Reply  |  
  7. Kim Anders

    Beautifully written. Thank you! I lost my mom last Christmas. She passed away suddenly after a year of suffering with Lewy Body Dementia.

    Reply  |  
  8. Yvonne

    Thank you for sharing. I lost my mom in August 2014. It still hurts every day. But especially when the holidays come. I miss the phone calls and seeing her on Christmas and new year’s. For me it hasn’t gotten any easier I’ve just learned how to live with the loss of my mother. I still try to get into the spirit but some years are harder then other. This year was really hard for me. But I do take comfort in knowing she is with me and my family.

    Reply  |  
  9. Lesa Jefferies

    Wow…. I just journaled similar words this morning.
    Along with the lyric “it’s the most wonderful time of the year” Thank you for your words of hope

    Reply  |  
  10. Joni McGee

    Thank you for your comments, they helped me a lot. It’s been 21 years now and it’s still hard. I still feel the heaviness sometimes. I keep busy this time of year and enjoy time spent with family. They are a blessing in my life.

    Reply  |  
  11. Jess

    Thank you for writing this! You are definitely not alone. I lost my sweet mama to cancer a few weeks before Thanksgiving in 2014. I remember being in disbelief and feeling numb that holiday season, and in 2015, the holidays hit with a vengeance. But each year has been less hard (although still very hard), and five years out, I actually feel festive again. Christmas was one of my Mom’s favorite holidays, and I feel her in every present I give and in every connection I have. I miss her terribly and tears have been shed today already, but I know I’m not alone in this world. (((HUGS))) to you and to all who are struggling with loss and grief this year. Your pain is real.

    Reply  |  
  12. Michael Steele - a Cousin

    I find that I am numbing out some of the joys of the season. We lost my son Jason the same month we lost your Mom. I thought I felt alone after losing both parents, both my siblings and two of my precious children. We learn to live more because of that. We live to love those that are still with us even more and understand how precious they are, young and old. Persevere, the pain does not go away completely, but, it should turn into precious memories and knowledge that we will meet again.

    Reply  |  
  13. Angelia

    It won’t feel this heavy forever. There is hope. Thank you for sharing so openly and putting to words what so many are feeling.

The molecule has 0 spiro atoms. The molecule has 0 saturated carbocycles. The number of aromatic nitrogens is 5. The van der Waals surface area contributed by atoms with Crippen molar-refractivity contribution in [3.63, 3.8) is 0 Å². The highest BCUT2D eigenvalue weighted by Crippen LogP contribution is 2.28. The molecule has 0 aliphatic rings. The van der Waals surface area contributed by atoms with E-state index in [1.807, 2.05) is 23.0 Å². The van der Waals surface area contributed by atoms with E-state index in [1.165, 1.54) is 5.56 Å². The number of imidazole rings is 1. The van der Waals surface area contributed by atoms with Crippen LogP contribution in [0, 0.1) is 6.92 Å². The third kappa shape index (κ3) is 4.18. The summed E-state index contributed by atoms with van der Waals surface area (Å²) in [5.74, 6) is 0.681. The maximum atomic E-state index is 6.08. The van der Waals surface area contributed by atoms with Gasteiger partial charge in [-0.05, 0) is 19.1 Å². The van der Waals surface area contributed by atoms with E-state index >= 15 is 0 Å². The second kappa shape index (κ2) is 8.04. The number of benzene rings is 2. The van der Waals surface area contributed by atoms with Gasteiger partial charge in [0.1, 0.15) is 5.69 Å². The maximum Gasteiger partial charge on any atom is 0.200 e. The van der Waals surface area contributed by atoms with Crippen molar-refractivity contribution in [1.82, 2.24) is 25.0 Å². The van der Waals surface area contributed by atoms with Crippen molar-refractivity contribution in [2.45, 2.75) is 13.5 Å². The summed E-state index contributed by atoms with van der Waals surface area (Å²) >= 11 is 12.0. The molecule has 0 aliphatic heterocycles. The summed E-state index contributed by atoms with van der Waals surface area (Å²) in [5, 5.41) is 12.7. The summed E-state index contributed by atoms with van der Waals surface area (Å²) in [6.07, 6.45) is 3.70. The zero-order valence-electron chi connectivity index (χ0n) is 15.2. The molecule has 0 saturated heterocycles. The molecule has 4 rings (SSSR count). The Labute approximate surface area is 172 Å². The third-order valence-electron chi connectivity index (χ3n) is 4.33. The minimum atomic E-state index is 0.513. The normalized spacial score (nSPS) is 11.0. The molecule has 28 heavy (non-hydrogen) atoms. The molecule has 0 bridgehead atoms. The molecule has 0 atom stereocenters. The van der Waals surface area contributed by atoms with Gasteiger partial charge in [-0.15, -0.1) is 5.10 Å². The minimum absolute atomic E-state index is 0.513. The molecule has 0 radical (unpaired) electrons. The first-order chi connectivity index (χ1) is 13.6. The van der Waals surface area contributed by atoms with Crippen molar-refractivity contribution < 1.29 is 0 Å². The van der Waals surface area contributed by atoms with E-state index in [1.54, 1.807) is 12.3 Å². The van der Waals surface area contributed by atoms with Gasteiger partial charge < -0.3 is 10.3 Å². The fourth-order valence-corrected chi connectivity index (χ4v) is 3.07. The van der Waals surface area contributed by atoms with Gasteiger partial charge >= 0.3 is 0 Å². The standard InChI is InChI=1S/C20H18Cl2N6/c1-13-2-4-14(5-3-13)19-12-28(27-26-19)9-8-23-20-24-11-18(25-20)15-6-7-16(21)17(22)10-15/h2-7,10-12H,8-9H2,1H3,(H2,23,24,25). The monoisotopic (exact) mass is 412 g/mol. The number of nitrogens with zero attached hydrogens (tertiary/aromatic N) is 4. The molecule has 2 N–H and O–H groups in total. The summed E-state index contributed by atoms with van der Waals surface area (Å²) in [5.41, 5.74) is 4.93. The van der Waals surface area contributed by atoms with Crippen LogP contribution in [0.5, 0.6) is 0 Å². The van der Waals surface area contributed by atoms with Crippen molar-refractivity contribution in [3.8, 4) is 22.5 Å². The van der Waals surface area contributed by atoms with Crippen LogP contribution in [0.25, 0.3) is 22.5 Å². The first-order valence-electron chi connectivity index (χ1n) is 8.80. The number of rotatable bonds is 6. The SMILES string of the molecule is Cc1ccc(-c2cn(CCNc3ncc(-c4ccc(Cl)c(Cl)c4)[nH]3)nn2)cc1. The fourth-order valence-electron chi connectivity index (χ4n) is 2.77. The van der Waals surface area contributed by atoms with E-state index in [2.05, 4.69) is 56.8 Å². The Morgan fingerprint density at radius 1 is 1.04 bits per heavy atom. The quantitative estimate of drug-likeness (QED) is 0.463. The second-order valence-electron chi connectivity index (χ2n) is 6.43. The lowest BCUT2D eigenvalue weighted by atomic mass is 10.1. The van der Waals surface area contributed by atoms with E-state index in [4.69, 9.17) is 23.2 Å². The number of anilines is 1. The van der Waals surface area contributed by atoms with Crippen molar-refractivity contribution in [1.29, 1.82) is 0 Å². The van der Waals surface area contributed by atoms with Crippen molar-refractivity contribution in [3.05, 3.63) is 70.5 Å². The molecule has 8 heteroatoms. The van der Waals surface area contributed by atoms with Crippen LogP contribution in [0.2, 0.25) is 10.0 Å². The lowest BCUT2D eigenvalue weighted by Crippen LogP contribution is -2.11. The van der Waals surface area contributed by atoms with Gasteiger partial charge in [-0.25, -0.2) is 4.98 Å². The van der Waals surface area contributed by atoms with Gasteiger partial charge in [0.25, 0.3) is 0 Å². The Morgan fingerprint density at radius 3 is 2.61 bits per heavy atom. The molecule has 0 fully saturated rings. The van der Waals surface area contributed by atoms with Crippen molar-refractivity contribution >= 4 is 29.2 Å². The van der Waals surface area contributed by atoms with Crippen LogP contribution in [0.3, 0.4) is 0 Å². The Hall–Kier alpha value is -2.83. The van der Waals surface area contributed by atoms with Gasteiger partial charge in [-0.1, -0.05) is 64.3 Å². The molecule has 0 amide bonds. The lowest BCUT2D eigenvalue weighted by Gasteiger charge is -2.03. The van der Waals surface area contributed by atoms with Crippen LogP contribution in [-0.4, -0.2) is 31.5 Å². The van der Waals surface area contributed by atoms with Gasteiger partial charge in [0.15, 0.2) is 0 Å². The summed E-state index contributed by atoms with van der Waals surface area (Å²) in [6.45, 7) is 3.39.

Reply  |  
  14. Sally

    Thank you for this post. It is very tough to lose a parent. I lost my mom when I was 14 years old to cancer and it still sucks (40+ years later). I very much still needed her then and I still need her now. I lost my dad in 2012, he was 92 years old but I still feel like an orphan. The holidays bring back some good memories and every year I tell myself “this is a wonderful time of year! get over it and be happy”. It doesn’t work. You have validated my feelings and for that I thank you.

    Reply  |  
  15. Hope

    “I have hope that it won’t feel this heavy forever”
    “I felt myself tense in preparation for the season” all these things I have experienced to the core. Thank you for sharing your heart. Reading things like this make me feel less alone.

    Reply  |  
  16. Shalia DeClerk

    I know that it’s well past the holiday season, but I thank you for this. My Daddy passed away in August 2017, and yes, I’m going to be 50 this year and he was still my Daddy. He and I worked with each other in our family business for 25 years. He was the chief of our tribe, as well as my hero, my support and my friend. I felt that when I lost him I no longer really had a place in the tribe any longer. On June 18, 2018, I left the office and haven’t returned. My mother, along with my brother and sister are now running the business. As someone who has walked a long hard path, and has struggled with anxiety and depression my whole life, I receive a paycheck every two weeks, so I can continue to pay bills, psychiatrist, counselors and medications, usually with the words “We hope you get better”. My mother was admitted into the hospital shortly after Thanksgiving 2019, and was still there during Christmas. She’s going to be fine and she’s getting better every day. On Monday she’s going to be moved out of the specialty hospital into a rehab facility for the next 20-30 days before she will be able to return to her home. I had not been invited to spend the holidays with them since I left the office, and when I arrived at the hospital, I was asked by my sister-in-law if I should even be there. My tribe now consists of my husband, my oldest daughter and her husband, my youngest daughter, 17, still at home for now, and my 3 gorgeous grandchildren. I know that I’m being very good at making a short story long, but today for me has been a very emotional day, so I went to the bookshelf and started getting out books, and while reading If You Feel Too Much, again for the umpteenth time, I realized that I hadn’t been on the Twloha site in a long time and thought I’d see if there was anything about the Heavy and Light event for this year, and this blog was the first thing I saw. So once again, thank you. Thank you for reminding me that I’m not alone, for reminding me there is still hope and dreams and life and choices to be made, to be experienced, to be embraced and it’s worth it to continue on with the story that’s being written and played out with each new day. Your words and your work have always been a great source of power and faith for me.

    As a side note: I also pulled out Blue like Jazz and Scary Close, among others.

    Reply  |  
  17. Penny Browning

    I have enjoyed reading your blog today! Tell Madison Rae Jones her Meme says hello😊

    Reply  |  
Get Email Updates

Sign up for our newsletter to hear updates from our team and how you can help share the message of hope and help.

Join our list